Way before Elon Musk sent a Tesla into space, an artist snuck a piece of art onto the Moon.
In celebration of the Museum of Fine Art’s exhibition Moon Museum: Art and Outer Space, the Contemporaries will celebrate the relationship between art, science and space travel by hosting a Space Age Brunch, Sun. Feb. 11.
The Bob Rauschenberg Gallery Director Jade Dellinger, who’s appeared in PBS’ History Detectives, will speak to the attendees about the story of how conceptual artist and sculptor Forrest Myers put the first piece of contemporary art on the moon, which was called the Moon Museum. The piece is a small tile with illustrations from John Chamberlain, David Novros, Claes Oldenburg, Robert Rauschenberg and Andy Warhol. Spoiler alert: Warhol drew a penis. The original tile was left on the moon via Apollo 12; one of 40 copies of the tile is currently on loan to the MFA from a private collection.
The exhibition also includes works by Lowell Nesbitt the official artist for NASA during the Apollo 9 and 13 space flights. His “Moon Shot” (1969), a portfolio of six prints based on the moon’s surface, and part of the Museum’s permanent collection. And some pieces from local collectors, as well.
“Our friend and artist Bryce Hudson (is) loaning us pieces from his spectacular space-age electronics collection,” said Simone Deloach event chair and current President of the group.
The brunch is the kick-off party for the 2018 season of The Contemporaries, a group of art enthusiasts that hosts field trips to artist studios — celebrates, educates and raises money for the cause.
“I founded the Contemporaries while interning (at) the Museum of Fine Arts 16 years ago,” said Deloach. “I wanted to create a group that helped generate support for Tampa Bay artists and contemporary art. We have had (a) long legacy of supporting local artists, which dates back to our first multimedia event, Urban Swank, in 2002, which was produced by the Vitale Bros and combined art and fashion.”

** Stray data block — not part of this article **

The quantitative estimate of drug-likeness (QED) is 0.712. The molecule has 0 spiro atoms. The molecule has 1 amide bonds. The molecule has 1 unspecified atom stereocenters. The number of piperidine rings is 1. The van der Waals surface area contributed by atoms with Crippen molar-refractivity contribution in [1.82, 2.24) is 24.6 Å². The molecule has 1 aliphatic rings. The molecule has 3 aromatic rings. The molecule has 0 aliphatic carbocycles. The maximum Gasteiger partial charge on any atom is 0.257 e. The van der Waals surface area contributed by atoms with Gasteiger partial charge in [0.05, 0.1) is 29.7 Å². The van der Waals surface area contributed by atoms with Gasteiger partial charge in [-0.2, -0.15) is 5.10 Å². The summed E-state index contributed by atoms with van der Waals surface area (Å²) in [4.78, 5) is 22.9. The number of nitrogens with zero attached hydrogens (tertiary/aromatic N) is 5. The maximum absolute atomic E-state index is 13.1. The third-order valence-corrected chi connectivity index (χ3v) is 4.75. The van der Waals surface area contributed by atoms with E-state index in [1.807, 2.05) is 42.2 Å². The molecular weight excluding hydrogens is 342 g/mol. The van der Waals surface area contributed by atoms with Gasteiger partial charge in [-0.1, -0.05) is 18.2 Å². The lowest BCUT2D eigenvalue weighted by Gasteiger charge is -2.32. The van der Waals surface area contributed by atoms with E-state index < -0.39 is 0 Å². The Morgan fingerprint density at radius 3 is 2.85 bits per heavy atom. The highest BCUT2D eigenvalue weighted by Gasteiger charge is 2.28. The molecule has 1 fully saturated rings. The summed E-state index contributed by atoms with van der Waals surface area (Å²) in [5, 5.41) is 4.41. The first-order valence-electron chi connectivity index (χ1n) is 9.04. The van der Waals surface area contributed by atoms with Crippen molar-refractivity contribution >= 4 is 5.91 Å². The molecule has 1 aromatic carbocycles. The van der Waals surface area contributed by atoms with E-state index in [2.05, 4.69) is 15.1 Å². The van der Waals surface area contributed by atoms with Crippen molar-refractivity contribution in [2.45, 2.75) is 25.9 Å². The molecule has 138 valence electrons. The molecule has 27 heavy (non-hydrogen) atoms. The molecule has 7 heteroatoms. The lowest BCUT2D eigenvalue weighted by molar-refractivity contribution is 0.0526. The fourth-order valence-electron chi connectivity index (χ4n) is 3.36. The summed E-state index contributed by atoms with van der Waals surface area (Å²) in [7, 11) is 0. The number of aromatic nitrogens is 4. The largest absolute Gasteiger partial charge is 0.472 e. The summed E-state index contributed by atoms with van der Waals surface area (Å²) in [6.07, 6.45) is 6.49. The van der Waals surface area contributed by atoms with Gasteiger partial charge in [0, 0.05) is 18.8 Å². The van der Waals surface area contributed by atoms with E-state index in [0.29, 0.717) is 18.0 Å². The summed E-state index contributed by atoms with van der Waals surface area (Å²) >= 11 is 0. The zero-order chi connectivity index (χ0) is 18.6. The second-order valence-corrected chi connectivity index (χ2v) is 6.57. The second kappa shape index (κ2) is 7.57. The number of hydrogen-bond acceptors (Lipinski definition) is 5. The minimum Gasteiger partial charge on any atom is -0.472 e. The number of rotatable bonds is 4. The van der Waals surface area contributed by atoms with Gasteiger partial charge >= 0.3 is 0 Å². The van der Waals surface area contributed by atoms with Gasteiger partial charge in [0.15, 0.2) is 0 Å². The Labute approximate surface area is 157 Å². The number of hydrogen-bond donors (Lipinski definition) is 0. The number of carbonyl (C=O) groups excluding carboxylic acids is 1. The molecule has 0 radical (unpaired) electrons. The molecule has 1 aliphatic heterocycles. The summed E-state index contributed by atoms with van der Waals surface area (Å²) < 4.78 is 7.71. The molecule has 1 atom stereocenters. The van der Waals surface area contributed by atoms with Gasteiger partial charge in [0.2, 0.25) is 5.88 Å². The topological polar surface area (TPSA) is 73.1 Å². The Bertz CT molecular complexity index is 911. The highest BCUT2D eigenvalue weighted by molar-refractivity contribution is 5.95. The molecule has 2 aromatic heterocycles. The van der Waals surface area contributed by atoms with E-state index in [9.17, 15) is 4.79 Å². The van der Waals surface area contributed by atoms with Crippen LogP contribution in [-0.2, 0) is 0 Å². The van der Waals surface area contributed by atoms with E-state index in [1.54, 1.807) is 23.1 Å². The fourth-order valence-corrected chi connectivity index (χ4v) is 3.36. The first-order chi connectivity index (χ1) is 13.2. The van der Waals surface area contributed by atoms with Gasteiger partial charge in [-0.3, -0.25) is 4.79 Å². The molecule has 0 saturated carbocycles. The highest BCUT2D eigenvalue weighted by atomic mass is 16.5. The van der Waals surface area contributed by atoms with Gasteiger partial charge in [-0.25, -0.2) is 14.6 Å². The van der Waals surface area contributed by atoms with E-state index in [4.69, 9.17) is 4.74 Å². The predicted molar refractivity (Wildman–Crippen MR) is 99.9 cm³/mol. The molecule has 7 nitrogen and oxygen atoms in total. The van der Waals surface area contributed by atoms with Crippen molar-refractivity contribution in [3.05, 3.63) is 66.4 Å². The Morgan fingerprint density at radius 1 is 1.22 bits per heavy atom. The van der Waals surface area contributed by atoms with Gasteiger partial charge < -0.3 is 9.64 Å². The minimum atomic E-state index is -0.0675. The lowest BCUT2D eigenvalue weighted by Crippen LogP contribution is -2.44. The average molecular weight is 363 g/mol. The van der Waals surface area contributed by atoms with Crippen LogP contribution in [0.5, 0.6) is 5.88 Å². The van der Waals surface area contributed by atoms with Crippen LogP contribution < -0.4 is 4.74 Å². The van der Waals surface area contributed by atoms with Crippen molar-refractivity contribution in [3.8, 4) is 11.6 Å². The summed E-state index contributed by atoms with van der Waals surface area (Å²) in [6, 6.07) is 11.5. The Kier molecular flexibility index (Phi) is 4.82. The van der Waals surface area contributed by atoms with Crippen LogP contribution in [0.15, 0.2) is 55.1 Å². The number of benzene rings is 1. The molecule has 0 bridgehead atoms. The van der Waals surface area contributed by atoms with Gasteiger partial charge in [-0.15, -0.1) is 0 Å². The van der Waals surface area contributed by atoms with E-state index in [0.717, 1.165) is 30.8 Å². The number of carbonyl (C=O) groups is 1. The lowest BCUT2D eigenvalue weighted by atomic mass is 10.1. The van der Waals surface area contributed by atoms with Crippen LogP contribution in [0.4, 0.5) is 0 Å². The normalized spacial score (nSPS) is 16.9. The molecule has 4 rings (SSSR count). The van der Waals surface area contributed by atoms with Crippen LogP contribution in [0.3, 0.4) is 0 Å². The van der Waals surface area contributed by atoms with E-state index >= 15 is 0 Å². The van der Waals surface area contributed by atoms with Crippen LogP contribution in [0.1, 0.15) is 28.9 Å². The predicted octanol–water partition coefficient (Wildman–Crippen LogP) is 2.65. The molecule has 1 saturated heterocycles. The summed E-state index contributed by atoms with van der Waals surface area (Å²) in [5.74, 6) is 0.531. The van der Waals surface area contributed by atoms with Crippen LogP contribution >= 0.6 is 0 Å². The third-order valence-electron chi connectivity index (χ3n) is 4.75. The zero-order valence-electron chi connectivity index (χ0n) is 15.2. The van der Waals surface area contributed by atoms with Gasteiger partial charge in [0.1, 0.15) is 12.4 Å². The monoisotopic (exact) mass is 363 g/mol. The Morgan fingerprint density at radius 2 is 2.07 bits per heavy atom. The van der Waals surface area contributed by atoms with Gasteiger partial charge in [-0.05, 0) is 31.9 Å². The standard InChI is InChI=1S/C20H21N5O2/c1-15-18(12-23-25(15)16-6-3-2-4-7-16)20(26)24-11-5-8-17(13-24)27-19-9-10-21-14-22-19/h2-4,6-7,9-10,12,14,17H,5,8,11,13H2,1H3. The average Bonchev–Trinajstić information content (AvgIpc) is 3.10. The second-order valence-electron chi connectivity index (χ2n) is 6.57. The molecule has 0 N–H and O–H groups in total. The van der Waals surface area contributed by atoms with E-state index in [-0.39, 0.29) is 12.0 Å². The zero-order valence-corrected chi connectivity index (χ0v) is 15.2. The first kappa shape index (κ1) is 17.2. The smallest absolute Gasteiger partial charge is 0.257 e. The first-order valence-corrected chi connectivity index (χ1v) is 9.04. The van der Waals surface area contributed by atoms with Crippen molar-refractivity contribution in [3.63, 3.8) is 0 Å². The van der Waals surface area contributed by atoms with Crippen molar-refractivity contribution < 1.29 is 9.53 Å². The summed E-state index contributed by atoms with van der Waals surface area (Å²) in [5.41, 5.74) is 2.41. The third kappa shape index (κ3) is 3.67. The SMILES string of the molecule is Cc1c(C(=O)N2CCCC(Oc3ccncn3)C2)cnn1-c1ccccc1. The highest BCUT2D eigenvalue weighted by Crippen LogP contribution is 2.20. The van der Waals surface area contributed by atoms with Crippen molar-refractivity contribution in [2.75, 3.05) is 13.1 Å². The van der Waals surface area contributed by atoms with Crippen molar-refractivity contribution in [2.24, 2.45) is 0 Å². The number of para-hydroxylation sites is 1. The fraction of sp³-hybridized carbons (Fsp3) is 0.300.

“We like to say that the educational meets the social during Contemporaries events,” said Katherine Pill the MFA’s Curator of Contemporary Art. They have hosted lunchtime lectures, go on field trips to artists studios, galleries and other museums and raise money to boot. They purchased Christian Marclay’s “Telephones” (1995) for the museum’s collection last year.
“Through our programming, we look through a lens of collecting contemporary art and contemporary art collections such as personal art collections, corporate collections, museum collections, artists’ studios, galleries and much more,” ” Deloach added. “We give exclusive access to some collections that are not open to the public.”
Brunch will include a cereal bar, a buffet that includes eggs, O’Brien potatoes, sausage, bacon, grits, pastries and most importantly bottomless Tito’s bloody marys. Mimosas and other alcohol will be available to purchase from a cash bar. DJ Brian Oblivion will be spinning ’60s sounds to entertain while you nosh.
“Brian is longtime friend and fellow audiophile,” says DeLoach. “He’s like a librarian, but with records. I am so excited to hear his set!”
She also encourages attendees to dress the part. “There are a few directions attendees can go: 1960s, space age, or moon-inspired. I am really looking forward to seeing what people come up with.”
The exhibition, which opened Feb. 3 will be up through May 20. Museum of Fine Arts, 255 Beach Drive N.E., Saint Petersburg; 11 a.m. to 1:30 p.m.; $30 for members of The Contemporaries, $40 for non-members of The Contemporaries; mfastpete.org